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SUMMER HOURS

Director: OLIVIER ASSAYAS

FRANCE • 2008 • SUBTITLED • COLOUR • DOLBY DIGITAL STEREO • 102 MIN


A MAJOR RETURN TO FORM BY ONE OF FRANCE’S FOREMOST FILMMAKERS, OLIVIER ASSAYAS’ LATEST IS BOTH A BRILLIANTLY OBSERVED EXERCISE IN POLITELY DYSFUNCTIONAL GENERATIONAL DYNAMICS AND AN ENGROSSING MEDITATION ON THE STATUS OF FRANCE’S CULTURAL HERITAGE.
A product of the same Musee d’Orsay initiative behind Hou Hsiao-hsien’s ‘Flight of the Red Balloon’, ‘Summer Hours’ also stars Juliette Binoche as a jet-setting designer who returns from New York for a family gathering to celebrate her mum Edith Scob’s 75th birthday at the tumble-down French country house she maintains as a shrine to the love of her life, a noted post-impressionist painter who bequeathed her his sketches and a collection of noted Art Nouveau furniture. As a sun-dappled meal unfolds in the garden, there are tricky questions ahead: eldest son Charles Berling wants the house for his own children, yet his brother Jeremie Renier is about to move to Beijing for business and would prefer his inheritance in cash, while Binoche senses her future too may lie overseas. Meanwhile, the spectre of significant inheritance tax is already looming.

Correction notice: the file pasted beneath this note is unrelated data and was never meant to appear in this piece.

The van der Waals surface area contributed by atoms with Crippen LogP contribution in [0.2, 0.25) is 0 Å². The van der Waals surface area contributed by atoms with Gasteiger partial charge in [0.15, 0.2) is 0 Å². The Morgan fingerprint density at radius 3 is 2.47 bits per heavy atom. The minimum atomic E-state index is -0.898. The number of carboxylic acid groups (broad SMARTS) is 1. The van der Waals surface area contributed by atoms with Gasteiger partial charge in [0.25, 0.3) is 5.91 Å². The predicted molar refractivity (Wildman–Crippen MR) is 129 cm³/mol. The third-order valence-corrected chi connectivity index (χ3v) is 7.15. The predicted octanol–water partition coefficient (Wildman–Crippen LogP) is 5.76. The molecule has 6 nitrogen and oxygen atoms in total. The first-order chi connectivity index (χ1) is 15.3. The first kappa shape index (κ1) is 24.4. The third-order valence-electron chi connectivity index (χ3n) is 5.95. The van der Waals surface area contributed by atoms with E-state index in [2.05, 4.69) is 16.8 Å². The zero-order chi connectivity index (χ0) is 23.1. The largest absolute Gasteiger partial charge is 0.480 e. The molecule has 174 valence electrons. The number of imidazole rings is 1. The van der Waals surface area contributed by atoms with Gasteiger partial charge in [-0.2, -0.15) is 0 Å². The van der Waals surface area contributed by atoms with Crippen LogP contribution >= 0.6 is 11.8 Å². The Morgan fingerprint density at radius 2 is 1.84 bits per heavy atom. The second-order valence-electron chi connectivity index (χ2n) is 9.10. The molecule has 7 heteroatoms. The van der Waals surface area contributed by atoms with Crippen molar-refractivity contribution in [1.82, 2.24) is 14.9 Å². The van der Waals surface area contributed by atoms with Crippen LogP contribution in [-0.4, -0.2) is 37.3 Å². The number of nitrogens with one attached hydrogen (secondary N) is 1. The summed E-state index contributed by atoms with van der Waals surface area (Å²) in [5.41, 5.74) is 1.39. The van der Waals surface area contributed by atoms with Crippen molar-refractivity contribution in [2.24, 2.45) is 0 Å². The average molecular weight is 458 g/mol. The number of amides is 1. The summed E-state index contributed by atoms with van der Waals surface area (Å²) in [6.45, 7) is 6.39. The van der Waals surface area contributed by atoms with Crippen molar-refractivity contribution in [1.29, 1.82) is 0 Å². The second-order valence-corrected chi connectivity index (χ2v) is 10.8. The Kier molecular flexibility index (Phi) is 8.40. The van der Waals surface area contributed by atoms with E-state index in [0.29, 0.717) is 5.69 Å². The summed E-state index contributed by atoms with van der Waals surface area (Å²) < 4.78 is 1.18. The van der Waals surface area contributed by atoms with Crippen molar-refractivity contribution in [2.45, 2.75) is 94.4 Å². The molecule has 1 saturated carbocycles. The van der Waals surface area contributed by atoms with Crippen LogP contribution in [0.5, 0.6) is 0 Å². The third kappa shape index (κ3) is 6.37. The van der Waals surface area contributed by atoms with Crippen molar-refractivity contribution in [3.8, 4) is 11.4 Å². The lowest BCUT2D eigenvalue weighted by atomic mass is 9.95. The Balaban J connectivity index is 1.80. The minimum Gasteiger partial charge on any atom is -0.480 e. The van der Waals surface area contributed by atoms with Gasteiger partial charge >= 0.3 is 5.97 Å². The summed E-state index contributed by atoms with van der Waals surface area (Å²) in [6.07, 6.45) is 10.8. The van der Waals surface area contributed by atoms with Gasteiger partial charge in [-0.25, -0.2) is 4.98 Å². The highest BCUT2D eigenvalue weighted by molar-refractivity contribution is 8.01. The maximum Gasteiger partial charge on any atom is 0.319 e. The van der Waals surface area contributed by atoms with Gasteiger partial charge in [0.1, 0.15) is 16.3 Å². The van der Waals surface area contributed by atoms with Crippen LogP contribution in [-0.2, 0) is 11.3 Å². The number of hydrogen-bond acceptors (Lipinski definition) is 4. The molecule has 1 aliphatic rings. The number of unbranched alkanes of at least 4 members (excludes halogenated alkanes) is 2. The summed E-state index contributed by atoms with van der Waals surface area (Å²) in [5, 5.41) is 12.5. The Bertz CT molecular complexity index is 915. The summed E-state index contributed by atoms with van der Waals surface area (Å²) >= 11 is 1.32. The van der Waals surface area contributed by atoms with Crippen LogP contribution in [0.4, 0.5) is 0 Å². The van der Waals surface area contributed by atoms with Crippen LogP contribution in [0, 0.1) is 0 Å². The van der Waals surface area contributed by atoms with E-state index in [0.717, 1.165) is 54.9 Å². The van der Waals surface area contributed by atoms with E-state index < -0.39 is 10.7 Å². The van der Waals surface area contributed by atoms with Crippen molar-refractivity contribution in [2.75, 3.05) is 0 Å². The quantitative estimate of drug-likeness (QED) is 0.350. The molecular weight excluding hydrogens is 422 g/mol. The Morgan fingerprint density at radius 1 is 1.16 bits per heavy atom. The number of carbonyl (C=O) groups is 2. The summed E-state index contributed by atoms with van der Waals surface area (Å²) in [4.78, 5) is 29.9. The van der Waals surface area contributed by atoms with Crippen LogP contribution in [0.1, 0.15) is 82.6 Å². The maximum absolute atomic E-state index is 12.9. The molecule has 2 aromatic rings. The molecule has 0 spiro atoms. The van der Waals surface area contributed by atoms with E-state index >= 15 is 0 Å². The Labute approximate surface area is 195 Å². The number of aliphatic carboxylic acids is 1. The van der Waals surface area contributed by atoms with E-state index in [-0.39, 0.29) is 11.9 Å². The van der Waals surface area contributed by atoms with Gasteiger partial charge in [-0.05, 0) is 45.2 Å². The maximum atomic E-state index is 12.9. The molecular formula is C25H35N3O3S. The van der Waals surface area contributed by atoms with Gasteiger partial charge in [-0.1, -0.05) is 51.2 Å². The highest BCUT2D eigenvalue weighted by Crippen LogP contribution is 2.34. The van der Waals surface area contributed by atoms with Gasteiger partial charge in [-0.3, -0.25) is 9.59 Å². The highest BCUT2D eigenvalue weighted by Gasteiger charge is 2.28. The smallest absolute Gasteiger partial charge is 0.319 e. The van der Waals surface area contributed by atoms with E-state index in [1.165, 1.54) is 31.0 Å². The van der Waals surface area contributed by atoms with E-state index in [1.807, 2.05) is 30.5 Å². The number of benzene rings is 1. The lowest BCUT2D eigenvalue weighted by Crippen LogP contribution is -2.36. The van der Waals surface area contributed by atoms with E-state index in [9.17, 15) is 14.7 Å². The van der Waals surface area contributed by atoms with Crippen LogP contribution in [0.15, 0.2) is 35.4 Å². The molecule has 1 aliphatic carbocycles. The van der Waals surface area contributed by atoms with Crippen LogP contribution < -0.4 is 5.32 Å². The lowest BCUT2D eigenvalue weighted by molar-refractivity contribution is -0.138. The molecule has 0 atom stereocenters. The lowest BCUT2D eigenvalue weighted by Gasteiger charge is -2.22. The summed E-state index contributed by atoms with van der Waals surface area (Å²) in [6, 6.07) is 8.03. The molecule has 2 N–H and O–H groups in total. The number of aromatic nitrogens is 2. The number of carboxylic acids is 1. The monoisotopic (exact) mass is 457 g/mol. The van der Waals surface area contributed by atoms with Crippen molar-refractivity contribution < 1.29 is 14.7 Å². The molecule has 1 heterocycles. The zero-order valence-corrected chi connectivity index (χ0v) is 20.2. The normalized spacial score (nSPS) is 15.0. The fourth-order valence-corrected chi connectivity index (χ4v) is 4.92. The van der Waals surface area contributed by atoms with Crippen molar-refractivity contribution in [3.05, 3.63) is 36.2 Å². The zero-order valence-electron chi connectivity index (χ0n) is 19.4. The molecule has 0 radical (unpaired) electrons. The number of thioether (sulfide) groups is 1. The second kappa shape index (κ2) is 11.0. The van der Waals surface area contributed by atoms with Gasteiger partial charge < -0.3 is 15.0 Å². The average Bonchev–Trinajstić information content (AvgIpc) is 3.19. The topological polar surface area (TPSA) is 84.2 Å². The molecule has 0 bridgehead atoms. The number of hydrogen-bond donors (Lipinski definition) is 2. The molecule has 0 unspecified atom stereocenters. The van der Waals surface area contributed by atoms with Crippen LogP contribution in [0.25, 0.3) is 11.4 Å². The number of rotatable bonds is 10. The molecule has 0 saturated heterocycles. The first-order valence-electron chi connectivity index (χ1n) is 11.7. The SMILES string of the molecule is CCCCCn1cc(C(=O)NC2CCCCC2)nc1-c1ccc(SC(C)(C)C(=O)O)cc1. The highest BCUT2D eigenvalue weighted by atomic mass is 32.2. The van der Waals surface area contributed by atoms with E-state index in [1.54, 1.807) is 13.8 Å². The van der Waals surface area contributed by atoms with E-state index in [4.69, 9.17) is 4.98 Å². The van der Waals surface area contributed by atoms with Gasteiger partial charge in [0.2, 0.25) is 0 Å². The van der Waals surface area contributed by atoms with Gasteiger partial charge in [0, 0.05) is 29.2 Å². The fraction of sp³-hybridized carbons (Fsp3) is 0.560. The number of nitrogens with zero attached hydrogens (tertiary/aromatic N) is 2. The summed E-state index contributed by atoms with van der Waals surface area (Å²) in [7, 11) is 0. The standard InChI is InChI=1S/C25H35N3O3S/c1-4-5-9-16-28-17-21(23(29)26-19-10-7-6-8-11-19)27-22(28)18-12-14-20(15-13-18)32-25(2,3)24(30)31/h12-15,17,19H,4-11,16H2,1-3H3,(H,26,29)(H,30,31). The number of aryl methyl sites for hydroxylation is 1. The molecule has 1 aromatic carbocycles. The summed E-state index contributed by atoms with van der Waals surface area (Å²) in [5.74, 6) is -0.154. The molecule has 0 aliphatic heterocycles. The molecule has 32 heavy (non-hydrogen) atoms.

Without ever resorting to over-pitched melodrama, Assayas draws us into the family’s plight by emphasising the universal issues at stake in the uncomfortable entanglement of duty, affection, remembrance and needing the dosh. The impeccable performances set a naturalistic tone, but as art-history specialists circle like vultures there are wider issues at stake, pondering whether museums actually preserve or merely fossilize the artistic achievements of the past for the following generations. Thoughtful, warm, and assembled with a classicist’s refined poise, this is quite an achievement.—Trevor Johnston.

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